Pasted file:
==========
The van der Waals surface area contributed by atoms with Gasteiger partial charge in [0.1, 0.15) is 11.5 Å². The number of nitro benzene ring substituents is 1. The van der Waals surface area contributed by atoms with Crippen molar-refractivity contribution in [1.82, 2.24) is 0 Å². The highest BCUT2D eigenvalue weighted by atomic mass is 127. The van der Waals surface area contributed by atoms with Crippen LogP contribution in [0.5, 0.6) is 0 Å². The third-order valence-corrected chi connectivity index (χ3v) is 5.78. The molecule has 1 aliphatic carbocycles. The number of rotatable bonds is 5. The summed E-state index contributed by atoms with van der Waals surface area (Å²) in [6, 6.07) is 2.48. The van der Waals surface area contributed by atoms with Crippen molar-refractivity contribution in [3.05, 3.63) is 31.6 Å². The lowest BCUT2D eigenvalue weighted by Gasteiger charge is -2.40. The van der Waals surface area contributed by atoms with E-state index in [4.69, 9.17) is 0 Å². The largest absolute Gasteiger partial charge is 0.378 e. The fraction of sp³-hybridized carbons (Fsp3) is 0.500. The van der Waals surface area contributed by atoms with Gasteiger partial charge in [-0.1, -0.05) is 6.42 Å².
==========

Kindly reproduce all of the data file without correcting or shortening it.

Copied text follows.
The van der Waals surface area contributed by atoms with Gasteiger partial charge in [0.1, 0.15) is 11.5 Å². The number of nitro benzene ring substituents is 1. The van der Waals surface area contributed by atoms with Crippen molar-refractivity contribution in [1.82, 2.24) is 0 Å². The highest BCUT2D eigenvalue weighted by atomic mass is 127. The van der Waals surface area contributed by atoms with Crippen LogP contribution in [0.5, 0.6) is 0 Å². The third-order valence-corrected chi connectivity index (χ3v) is 5.78. The molecule has 1 aliphatic carbocycles. The number of rotatable bonds is 5. The summed E-state index contributed by atoms with van der Waals surface area (Å²) in [6, 6.07) is 2.48. The van der Waals surface area contributed by atoms with Crippen molar-refractivity contribution in [3.05, 3.63) is 31.6 Å². The lowest BCUT2D eigenvalue weighted by Gasteiger charge is -2.40. The van der Waals surface area contributed by atoms with E-state index in [4.69, 9.17) is 0 Å². The largest absolute Gasteiger partial charge is 0.378 e. The fraction of sp³-hybridized carbons (Fsp3) is 0.500. The van der Waals surface area contributed by atoms with Gasteiger partial charge in [-0.1, -0.05) is 6.42 Å².